the crossfeed that can be done in a player or amp after the fact with stereo source that was mixed for room loudspeakers should be way inferior to mixing for headphone listening to start
post #34 of 38
Quote:
Originally Posted by Omega View Post
You're free to disagree of course, but you haven't addressed the meat of my argument...that the issue is philosophical rather than technical. Positioning, level matching, room interaction, timbre--these are all technical phenomena.
I think it's fair to assume that what's required is achieving a presentation of audio that equals whatever the person would hear of the world naturally. You know - if you're listening to a recording of a concert, it sounds to you exactly as though you were physically there.

Delving into qualia and deeper issues of taste is unnecessary here IMO because issues of "taste" only exist because we're so far from "real" reproduction today. If headphones could "take us there", issues of taste would no longer exist. I've never heard anyone complain that their own ears are too bright or too bassy or the mids are too far back when they're sitting in a room having a conversation
post #35 of 38
The answer to the original question is easy:
Since you don't have the original to compare the recording with, it is impossible to check/measure if the recording is good.
That's why the only reference is what people remember from the original, and those memories are subjective and personal.
post #36 of 38
Quote:
Originally Posted by Keithpgdrb View Post
I forgot which company right now, but they developed a mic that reproduced the voice exactly, with no coloration at all, and people hated it, it was a flop.
In this article about PSB speakers, Paul Barton says

Quote:
“Take the Stratus Gold, which has been one of our most successful speakers.
We designed it for a flat frequency response [in which no particular frequency range – bass, midrange, or treble – is emphasized] in the anechoic chamber. But thanks to blind testing, we realized that a perfectly flat response sounds a little too bright in an actual room. So we toned down the response a little in the 5 kilohertz [treble] range, and right away it became a winner. If you don’t do this kind of testing, you’ll probably never uncover those kinds of flaws.”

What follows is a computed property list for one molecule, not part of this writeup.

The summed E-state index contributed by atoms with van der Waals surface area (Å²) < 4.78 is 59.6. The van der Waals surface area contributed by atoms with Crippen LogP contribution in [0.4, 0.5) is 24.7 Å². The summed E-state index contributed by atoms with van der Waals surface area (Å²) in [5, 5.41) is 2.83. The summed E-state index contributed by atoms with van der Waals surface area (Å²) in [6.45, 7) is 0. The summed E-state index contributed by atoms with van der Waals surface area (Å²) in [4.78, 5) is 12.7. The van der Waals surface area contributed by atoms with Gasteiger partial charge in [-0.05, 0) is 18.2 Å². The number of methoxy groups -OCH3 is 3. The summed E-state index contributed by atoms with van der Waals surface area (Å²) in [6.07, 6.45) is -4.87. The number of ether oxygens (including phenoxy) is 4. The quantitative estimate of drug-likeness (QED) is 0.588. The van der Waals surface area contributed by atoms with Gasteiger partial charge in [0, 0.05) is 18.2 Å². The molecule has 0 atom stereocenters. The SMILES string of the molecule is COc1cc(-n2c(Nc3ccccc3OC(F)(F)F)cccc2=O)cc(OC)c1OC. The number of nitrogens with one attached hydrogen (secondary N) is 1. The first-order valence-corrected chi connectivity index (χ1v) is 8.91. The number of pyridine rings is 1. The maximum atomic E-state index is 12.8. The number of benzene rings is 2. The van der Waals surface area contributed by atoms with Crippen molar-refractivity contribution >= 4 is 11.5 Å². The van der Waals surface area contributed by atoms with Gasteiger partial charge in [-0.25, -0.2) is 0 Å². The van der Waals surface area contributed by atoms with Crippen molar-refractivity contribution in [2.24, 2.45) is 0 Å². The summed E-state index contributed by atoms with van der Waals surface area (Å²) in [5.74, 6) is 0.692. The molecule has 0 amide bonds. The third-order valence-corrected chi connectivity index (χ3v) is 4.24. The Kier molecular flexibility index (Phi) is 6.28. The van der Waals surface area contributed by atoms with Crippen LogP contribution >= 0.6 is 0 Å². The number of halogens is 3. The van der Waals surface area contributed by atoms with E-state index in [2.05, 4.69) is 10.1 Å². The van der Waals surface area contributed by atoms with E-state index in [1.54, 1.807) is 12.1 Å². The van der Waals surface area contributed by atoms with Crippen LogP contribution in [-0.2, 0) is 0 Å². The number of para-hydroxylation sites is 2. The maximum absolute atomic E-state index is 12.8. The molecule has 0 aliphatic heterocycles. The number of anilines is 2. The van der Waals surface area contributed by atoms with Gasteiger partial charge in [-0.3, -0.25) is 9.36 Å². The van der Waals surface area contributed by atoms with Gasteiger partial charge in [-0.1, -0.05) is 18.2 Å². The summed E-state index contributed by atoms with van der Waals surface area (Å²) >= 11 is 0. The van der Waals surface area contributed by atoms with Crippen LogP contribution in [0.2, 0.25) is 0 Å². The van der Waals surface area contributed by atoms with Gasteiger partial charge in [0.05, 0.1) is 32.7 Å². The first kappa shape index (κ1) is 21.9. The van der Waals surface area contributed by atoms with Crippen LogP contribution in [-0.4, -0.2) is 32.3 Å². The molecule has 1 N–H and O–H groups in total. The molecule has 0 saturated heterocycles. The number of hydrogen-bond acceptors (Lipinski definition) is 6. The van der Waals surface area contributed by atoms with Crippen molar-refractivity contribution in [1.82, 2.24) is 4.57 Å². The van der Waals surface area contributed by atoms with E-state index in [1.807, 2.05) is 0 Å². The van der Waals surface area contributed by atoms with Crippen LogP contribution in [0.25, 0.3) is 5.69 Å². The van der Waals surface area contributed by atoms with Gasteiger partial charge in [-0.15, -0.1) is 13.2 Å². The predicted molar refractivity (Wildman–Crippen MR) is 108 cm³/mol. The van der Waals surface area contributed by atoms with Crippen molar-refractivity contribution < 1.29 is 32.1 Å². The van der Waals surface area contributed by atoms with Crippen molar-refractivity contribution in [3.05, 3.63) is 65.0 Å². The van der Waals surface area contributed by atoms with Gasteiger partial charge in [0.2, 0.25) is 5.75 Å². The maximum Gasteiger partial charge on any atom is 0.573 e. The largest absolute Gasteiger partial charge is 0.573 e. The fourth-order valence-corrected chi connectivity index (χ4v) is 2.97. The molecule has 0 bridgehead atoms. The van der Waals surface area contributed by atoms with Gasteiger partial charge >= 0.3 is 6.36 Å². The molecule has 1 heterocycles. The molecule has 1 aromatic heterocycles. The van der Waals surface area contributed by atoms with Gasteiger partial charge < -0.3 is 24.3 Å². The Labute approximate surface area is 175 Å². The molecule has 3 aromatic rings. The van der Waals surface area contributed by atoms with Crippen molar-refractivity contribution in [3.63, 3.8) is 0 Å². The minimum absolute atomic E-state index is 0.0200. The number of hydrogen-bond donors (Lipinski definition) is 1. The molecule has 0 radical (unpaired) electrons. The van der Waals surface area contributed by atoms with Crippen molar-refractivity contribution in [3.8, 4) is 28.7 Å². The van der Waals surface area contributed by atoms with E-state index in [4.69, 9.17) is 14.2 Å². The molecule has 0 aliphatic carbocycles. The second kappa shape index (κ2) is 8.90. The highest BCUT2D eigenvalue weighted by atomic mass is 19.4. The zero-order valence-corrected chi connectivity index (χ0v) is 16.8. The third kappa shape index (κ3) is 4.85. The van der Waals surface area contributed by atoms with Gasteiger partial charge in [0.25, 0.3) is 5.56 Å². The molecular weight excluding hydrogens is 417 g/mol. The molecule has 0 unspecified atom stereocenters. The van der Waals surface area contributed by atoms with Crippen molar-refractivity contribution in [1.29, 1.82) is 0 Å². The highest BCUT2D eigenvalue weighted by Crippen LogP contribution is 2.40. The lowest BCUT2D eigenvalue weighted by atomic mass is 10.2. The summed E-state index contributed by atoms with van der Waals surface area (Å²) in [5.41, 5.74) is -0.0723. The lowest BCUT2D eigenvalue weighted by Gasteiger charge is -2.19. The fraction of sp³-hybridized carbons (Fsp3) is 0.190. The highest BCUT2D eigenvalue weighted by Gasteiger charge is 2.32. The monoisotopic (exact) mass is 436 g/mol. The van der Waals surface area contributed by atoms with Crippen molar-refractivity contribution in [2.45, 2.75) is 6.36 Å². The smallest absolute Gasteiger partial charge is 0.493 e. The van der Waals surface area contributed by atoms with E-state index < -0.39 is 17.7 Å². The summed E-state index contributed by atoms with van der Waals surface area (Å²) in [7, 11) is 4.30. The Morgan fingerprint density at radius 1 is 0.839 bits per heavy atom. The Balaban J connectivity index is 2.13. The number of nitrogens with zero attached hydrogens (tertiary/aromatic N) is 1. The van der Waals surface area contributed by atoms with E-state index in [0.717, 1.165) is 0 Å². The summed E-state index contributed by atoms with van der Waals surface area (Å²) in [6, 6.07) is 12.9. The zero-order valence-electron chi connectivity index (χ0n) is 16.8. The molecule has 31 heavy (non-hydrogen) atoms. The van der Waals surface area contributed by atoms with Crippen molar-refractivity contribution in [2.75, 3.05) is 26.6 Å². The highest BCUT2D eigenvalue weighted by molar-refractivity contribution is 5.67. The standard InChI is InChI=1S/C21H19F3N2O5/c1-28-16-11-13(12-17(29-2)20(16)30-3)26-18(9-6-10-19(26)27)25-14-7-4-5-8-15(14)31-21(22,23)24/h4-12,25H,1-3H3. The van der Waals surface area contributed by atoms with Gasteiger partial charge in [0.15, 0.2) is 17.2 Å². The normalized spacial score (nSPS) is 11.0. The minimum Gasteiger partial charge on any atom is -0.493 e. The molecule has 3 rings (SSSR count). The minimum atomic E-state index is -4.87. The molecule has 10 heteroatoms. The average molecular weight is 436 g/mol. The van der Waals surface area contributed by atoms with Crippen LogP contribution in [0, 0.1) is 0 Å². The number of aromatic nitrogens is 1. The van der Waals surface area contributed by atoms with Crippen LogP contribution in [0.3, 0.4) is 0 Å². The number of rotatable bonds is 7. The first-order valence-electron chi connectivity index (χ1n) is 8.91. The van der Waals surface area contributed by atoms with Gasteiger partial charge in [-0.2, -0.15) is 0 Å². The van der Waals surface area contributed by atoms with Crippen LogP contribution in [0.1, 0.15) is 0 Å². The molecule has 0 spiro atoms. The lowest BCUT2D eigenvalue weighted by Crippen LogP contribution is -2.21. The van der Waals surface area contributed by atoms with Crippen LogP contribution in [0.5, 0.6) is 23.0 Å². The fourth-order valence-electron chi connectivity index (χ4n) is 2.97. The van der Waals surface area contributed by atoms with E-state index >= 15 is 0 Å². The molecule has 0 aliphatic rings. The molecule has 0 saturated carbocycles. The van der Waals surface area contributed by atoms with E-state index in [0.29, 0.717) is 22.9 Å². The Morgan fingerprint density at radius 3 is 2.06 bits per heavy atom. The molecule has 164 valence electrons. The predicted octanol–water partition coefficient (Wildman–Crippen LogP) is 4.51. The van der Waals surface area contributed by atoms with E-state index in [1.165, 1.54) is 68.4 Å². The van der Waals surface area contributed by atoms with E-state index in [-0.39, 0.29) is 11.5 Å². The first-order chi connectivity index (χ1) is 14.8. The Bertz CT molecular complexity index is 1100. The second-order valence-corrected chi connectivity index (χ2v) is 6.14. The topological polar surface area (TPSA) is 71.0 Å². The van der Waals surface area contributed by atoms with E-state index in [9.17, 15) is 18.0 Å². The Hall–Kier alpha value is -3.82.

post #37 of 38
It's subjective because no two humans hear exactly the same so what one persons says something sounds like is not how it sounds to you. Some like chocolate and others prefer vanilla.
post #38 of 38
If what was being said here were true or accurate, we wouldn't need producers.

Let's take the example of an orchestral recording. As we sit in a concert hall 100 musicians are playing from 100 different positions. All these sound sources are then reflecting off all the walls, ceiling, floor, seats and anything else in the concert venue. What reaches our ears is comming from every direction (vertically and horizontally) and the brain is then very clever at looking at the phase and frequency of all these signals and discarding many of them as irrelevant. To reproduce this perfectly would require thousands of perfect microphones and thousands of perfect speakers and systems capable of storing and outputting thousands of channels of audio. I'm sure you'll all agree that this is not exactly a practical solution!! So with a limited number of mics and just two speakers, engineers and producers are required to create the illusion of sitting in a concert hall rather than being able to recreate the reality. This is how it has always been and will be for at least the forseeable future.

Also bare in mind that most top class recording control rooms have spent a great deal on acoustic treatment to give flat frequency responses, to randomise reflections and produce an RT60 of around 0.4secs. The point four secs (approx) is chosen to mimick the average home listening environment. Obviously this means that listening to a production on cans is never going to represent what the producer created (it's going to sound much drier).

G